The State Of Relations Between HR And Line Managers

Submitted By saulandrew123
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Pull together a group of human resources professionals, ask them about the state of relations between HR and line managers, and they ll likely tell you something like: "HR has moved away from its administrative role and has become a full and strategic partner in the business." In fact, two-thirds of HR executives recently surveyed by The Conference Board said their companies are now engaged in some type of HR transformation process in order to become more of a "strategic partner," "change agent" and "employee champion." Sounds pretty promising, doesn t it? But if you want to know what line managers really think of HR, ask someone like Ray Jones (a pseudonym), a manager at American Express Corporate Travel Services based in San Francisco. "HR is out to lunch," he says with disgust. "Because they re sheltered from the real world of irate customers and problem employees, the only way they know how to solve problems is to go by the book." While it s tempting to disregard Jones comments as those of a disgruntled corporate clone, the fact of the matter is that HR still has an image problem with its chief internal customer: the line manager. Yes, the relationship is getting better in many companies. But work remains to be done. Understanding why the relationship is so tenuous, what the line needs to be successful, and what steps HR can take to be a good partner can help alleviate the decades-old tension between these two entities. The world of business is simply too complex for HR to continue to play mailman to the line manager s Doberman pinscher or vice versa. A short history.

In the olden days say, 10 to 15 years ago HR was seen as nothing more than an administrative bureaucracy. "We were helpful in processing benefit claims and lining up applicants, but we weren t seen as a mainstream part of the business," explains Frank Z. Ashen, senior vice president of HR at the New York Stock Exchange. In fact, personnel professionals, as they were called at the time, were even taught to think as outsiders. "In 1978, in my first personnel class in college, my instructor made it very clear that personnel people are not managers, and that we shouldn t regard ourselves are part of the business," recalls Tom Hirons, director of the Graduate Management Institute at Ashland University in Columbus, Ohio. "My professor reinforced the notion that HR is merely an add-on administrative cost." Because of the administrative slots they had been shoved into, HR had little power and influence. All power resided with line managers, who had very little if any respect for the back office, paper-pushing personnel bureaucrats.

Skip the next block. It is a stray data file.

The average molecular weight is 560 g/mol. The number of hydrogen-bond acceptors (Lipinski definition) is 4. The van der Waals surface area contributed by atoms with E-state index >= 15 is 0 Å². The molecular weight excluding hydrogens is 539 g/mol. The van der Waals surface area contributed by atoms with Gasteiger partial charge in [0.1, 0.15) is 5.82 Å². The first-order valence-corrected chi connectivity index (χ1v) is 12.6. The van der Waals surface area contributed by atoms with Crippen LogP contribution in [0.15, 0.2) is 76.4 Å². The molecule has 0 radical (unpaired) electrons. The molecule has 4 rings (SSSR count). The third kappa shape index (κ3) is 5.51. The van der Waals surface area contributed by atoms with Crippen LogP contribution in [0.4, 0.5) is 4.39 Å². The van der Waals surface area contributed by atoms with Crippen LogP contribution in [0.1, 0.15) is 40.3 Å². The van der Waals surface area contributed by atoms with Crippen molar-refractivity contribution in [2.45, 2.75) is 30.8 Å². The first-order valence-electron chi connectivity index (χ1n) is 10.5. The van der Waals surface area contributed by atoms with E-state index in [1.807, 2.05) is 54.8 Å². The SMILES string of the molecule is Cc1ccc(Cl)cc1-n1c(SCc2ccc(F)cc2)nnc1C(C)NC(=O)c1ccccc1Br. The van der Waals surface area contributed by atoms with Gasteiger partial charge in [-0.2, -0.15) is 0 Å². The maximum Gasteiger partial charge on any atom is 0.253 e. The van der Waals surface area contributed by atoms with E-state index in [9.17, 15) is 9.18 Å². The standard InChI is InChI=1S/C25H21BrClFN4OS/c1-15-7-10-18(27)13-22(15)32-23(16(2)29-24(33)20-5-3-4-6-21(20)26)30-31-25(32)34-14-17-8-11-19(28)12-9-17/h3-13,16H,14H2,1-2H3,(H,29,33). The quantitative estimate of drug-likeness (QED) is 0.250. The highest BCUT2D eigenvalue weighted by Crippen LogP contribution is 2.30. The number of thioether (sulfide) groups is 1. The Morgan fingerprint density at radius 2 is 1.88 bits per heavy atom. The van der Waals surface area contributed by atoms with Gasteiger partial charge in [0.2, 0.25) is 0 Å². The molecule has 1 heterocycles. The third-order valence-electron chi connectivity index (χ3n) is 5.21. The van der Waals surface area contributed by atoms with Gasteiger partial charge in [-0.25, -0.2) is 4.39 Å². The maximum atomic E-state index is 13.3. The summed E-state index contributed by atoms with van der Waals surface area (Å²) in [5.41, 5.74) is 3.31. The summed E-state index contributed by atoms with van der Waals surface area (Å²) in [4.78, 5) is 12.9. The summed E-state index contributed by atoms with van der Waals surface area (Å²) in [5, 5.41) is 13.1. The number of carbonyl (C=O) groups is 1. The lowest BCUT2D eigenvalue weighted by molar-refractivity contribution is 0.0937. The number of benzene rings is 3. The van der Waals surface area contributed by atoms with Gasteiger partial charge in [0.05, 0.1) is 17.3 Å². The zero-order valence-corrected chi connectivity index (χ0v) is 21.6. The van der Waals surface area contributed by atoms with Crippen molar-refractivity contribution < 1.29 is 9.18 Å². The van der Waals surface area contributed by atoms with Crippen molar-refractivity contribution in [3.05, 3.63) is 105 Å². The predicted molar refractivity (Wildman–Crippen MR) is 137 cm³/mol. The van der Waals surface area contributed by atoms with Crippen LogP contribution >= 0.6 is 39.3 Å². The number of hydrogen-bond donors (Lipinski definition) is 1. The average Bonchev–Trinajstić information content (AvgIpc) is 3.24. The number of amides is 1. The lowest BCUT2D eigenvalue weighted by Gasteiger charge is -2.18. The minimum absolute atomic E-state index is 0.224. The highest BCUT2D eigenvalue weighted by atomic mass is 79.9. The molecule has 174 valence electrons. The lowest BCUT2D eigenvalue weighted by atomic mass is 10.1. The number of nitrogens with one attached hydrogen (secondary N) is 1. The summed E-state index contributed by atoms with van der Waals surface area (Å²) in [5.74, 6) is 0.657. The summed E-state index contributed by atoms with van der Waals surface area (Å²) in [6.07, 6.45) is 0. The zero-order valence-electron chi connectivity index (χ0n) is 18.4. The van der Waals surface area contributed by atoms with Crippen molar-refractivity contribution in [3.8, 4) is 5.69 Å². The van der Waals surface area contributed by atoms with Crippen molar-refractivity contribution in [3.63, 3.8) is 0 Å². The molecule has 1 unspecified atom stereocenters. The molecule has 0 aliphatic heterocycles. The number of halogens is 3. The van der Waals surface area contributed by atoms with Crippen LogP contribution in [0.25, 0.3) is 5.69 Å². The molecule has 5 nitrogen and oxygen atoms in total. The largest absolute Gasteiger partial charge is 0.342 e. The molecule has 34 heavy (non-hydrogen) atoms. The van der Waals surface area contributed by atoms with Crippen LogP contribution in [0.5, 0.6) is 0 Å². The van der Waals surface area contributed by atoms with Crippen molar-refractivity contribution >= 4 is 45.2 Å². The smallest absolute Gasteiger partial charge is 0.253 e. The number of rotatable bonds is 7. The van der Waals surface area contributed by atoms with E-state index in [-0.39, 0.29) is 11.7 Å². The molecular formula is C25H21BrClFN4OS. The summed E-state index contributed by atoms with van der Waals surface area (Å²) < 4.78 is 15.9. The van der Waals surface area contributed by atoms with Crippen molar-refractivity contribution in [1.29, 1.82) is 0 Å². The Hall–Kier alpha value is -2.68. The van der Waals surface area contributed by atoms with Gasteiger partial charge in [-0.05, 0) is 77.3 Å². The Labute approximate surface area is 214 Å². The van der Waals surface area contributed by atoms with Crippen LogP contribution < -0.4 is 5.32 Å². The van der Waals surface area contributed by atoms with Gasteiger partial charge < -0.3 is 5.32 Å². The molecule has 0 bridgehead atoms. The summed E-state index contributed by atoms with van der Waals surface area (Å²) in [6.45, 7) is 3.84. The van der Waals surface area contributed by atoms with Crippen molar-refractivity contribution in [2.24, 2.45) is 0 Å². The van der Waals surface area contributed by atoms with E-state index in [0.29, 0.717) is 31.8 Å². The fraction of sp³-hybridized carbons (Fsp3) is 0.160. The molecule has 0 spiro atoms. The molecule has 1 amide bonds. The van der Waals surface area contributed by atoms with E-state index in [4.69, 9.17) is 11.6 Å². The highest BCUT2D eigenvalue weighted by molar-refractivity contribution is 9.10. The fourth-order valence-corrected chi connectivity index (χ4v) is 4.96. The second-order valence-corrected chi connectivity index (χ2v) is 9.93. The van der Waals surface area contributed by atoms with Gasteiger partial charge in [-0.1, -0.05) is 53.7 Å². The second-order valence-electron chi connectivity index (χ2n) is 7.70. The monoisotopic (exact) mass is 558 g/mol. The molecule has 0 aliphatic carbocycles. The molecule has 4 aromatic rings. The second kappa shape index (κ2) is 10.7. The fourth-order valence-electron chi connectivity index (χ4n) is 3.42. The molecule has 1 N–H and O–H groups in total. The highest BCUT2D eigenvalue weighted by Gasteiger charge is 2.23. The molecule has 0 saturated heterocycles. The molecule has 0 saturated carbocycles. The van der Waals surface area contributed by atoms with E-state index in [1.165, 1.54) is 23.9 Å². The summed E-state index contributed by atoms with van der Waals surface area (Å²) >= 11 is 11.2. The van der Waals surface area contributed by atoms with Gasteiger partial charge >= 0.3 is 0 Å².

The fact of the matter is that HR still has an image problem with its chief internal customer: The line manager.

But in the last decade, the sweeping changes in business have significantly changed not only the role of HR, but the role of line managers as well. Today, due to such things as downsizing, reengineering and self-directed work teams, there are fewer line managers to go around, and those who remain have much greater responsibilities. They re managing more people and/or bigger projects, and they re being called on to make quicker business decisions. As Steve McElfresh, president and CEO of the Saratoga Institute Inc., an HR consultancy in Santa Clara, California, explains: "Before, line managers were masters of routine. Now they must be masters of change." But that s not all. The primary responsibility for managing the new deal in employment relationships has also fallen squarely on the shoulders of line managers. They re being called on to develop, motivate and communicate with employees to an unprecedented extent. Why? "Because studies have shown that people don t leave companies, they leave managers," explains Brian Hackett, senior program manager of The Conference Board in New York City. Because line managers have been saddled with so much more leadership responsibility, they ve